Tag: Theory & Practice

Three Principles of Sociocracy

The numeral 3 in orange. Three Principles vs Four There were originally three principles of sociocracy: (1) Consent to policy decisions, (2) circles arranged in a circular hierarchy to make policy decisions, and (3) double linking between circles. The election of people to roles and responsibilities was intended to be a part of the first principle of consent. Allocation of resources involves the allocation of human resources as well as materials, machinery, space, and money. With three principles of sociocracy,… Read More . . . “Three Principles of Sociocracy”

Hierarchies 101

There is nothing about a hierarchy that assumes “the people at the top” are any more intelligent or more highly trained than the people at the bottom. They have a different function, one which requires a specific knowledge base and skill set, not necessarily more of either intelligence or training. A case in point is a university. The president of a college has, one hopes, a certain kind of knowledge and training. The teaching staff… Read More . . . “Hierarchies 101”


Sociocracy@yahoogroups.com was started in October of 2000 by Marielle Jansen who was a member of the Sociocratisch Centrum in Rotterdam, beginning in the early 1990s. Sharon Villines became moderator of the list in 2002 when Marielle moved to Australia. In 2002 there were 12 members. In 2010, there were 272. In 2013, 304. This is the most active forum for discussion about sociocracy. List traffic varies depending on the current topic. Topics range from questions… Read More . . . “Sociocracy@yahoogroups.com”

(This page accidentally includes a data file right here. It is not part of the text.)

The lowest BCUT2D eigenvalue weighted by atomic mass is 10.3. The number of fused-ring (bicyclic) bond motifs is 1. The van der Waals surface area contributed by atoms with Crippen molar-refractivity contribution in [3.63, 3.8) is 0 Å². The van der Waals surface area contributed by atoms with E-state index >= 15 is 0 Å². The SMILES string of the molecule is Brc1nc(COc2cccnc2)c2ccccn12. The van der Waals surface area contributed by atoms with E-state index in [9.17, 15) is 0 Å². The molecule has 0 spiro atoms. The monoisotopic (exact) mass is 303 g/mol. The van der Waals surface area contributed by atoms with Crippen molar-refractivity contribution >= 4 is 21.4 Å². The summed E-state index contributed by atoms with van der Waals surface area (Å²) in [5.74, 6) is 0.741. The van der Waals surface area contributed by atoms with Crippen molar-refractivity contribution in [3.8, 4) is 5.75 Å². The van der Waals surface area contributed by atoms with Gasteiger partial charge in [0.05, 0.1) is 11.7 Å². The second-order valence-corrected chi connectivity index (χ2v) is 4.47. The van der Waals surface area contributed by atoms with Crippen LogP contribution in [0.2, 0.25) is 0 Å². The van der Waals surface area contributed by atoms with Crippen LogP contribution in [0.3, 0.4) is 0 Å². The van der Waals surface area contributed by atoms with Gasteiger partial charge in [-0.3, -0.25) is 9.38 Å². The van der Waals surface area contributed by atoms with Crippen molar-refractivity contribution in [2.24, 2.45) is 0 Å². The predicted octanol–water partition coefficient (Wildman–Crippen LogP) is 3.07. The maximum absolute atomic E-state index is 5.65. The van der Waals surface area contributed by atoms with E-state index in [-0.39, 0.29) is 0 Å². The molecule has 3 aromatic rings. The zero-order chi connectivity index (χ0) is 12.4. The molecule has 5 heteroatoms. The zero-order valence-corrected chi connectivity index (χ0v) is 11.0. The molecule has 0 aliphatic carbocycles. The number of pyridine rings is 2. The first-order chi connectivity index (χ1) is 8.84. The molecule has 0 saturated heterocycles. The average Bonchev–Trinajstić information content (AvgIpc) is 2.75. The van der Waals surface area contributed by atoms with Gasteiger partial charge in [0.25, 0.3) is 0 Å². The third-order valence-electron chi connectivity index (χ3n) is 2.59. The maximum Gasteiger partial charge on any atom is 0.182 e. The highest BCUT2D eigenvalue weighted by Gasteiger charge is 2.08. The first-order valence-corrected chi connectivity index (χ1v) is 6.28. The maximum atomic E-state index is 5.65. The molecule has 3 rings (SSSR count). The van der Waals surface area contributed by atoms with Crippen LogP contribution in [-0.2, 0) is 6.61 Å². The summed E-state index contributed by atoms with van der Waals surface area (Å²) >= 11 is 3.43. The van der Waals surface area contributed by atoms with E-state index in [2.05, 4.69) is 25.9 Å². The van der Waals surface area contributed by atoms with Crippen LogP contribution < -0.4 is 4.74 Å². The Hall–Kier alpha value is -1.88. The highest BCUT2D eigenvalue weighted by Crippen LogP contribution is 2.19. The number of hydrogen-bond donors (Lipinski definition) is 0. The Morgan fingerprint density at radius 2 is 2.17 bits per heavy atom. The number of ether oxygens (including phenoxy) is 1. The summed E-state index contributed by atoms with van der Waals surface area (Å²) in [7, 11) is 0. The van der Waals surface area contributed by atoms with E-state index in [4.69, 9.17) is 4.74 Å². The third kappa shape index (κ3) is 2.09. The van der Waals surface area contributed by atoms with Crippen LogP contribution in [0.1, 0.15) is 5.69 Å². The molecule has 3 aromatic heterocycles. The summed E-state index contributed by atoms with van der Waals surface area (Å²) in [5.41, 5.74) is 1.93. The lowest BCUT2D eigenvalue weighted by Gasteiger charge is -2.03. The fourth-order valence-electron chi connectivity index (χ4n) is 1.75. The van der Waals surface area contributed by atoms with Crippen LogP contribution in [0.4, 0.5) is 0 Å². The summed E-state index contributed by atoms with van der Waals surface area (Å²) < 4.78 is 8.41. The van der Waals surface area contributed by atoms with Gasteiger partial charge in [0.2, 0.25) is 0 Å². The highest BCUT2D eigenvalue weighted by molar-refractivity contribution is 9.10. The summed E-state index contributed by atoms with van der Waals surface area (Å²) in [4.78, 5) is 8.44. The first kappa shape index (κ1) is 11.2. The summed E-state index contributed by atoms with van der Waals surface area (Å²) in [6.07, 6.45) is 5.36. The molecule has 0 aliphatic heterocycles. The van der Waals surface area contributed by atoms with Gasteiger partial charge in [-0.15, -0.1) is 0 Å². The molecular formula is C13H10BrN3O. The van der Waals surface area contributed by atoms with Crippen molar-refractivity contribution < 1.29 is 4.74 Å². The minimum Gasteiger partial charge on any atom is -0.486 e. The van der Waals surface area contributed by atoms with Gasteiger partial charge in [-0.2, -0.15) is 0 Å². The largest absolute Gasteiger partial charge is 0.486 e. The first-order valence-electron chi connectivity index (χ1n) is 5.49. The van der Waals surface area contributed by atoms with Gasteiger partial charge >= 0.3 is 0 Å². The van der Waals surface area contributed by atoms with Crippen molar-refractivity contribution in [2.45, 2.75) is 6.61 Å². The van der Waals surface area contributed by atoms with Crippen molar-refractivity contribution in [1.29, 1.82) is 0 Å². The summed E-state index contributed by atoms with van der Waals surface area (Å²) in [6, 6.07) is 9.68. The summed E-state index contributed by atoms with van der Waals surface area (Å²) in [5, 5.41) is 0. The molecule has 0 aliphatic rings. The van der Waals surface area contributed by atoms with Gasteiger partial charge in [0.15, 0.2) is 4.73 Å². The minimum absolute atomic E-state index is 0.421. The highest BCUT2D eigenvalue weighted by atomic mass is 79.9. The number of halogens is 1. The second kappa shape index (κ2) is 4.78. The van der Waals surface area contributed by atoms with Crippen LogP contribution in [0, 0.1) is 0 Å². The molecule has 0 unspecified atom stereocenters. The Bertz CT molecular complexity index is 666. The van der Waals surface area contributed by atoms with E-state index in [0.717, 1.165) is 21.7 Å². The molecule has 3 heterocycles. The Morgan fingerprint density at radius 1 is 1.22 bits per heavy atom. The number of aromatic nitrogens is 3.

How Many People Know about Sociocracy?

In another post, I just asserted with no evidence what-so-ever that more than 99% of the world’s population had no knowledge of sociocracy, the world’s most deeply democratic method of governance. Someone might have a method of measuring this but I have a quick way. When I Googled “sociocracy” in 2002, there were 12 pages listed by Google. Most were repeats of links to Kees Boeke’s essay and to the Sociocratisch Centrum site. Today, as… Read More . . . “How Many People Know about Sociocracy?”

The Downside to Standardization

A great concern of the Global Circle of the international sociocratic certification body is and has for many years been convinced that certification is essential to preserving the core principles and their proper application. In addition to a concern about the principles being misapplied and the method misrepresented, the Global Circle is concerned about “sociocracy” becoming like “democracy” — having no definition and the name being used by anyone inaccurately, even deceptively. Professional associations are… Read More . . . “The Downside to Standardization”